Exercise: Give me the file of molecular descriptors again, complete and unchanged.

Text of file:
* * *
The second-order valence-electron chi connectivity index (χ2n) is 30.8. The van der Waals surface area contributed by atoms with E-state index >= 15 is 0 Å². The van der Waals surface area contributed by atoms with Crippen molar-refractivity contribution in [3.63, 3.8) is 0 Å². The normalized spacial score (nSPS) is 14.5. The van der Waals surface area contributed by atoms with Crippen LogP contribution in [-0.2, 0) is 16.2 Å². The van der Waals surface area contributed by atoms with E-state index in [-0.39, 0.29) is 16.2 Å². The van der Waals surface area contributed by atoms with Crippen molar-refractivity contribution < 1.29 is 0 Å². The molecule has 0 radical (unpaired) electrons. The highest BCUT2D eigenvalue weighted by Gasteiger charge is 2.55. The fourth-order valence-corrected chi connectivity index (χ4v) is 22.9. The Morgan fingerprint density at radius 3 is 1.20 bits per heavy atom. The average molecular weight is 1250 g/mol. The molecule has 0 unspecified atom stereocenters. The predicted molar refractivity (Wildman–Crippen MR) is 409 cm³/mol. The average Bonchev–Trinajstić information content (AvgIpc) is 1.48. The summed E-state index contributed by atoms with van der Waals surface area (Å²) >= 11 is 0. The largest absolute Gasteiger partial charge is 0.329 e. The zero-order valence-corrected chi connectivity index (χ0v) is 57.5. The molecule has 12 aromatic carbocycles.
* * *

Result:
The second-order valence-electron chi connectivity index (χ2n) is 30.8. The van der Waals surface area contributed by atoms with E-state index >= 15 is 0 Å². The van der Waals surface area contributed by atoms with Crippen molar-refractivity contribution in [3.63, 3.8) is 0 Å². The normalized spacial score (nSPS) is 14.5. The van der Waals surface area contributed by atoms with Crippen LogP contribution in [-0.2, 0) is 16.2 Å². The van der Waals surface area contributed by atoms with E-state index in [-0.39, 0.29) is 16.2 Å². The van der Waals surface area contributed by atoms with Crippen molar-refractivity contribution < 1.29 is 0 Å². The molecule has 0 radical (unpaired) electrons. The highest BCUT2D eigenvalue weighted by Gasteiger charge is 2.55. The fourth-order valence-corrected chi connectivity index (χ4v) is 22.9. The Morgan fingerprint density at radius 3 is 1.20 bits per heavy atom. The average molecular weight is 1250 g/mol. The molecule has 0 unspecified atom stereocenters. The predicted molar refractivity (Wildman–Crippen MR) is 409 cm³/mol. The average Bonchev–Trinajstić information content (AvgIpc) is 1.48. The summed E-state index contributed by atoms with van der Waals surface area (Å²) >= 11 is 0. The largest absolute Gasteiger partial charge is 0.329 e. The zero-order valence-corrected chi connectivity index (χ0v) is 57.5. The molecule has 12 aromatic carbocycles.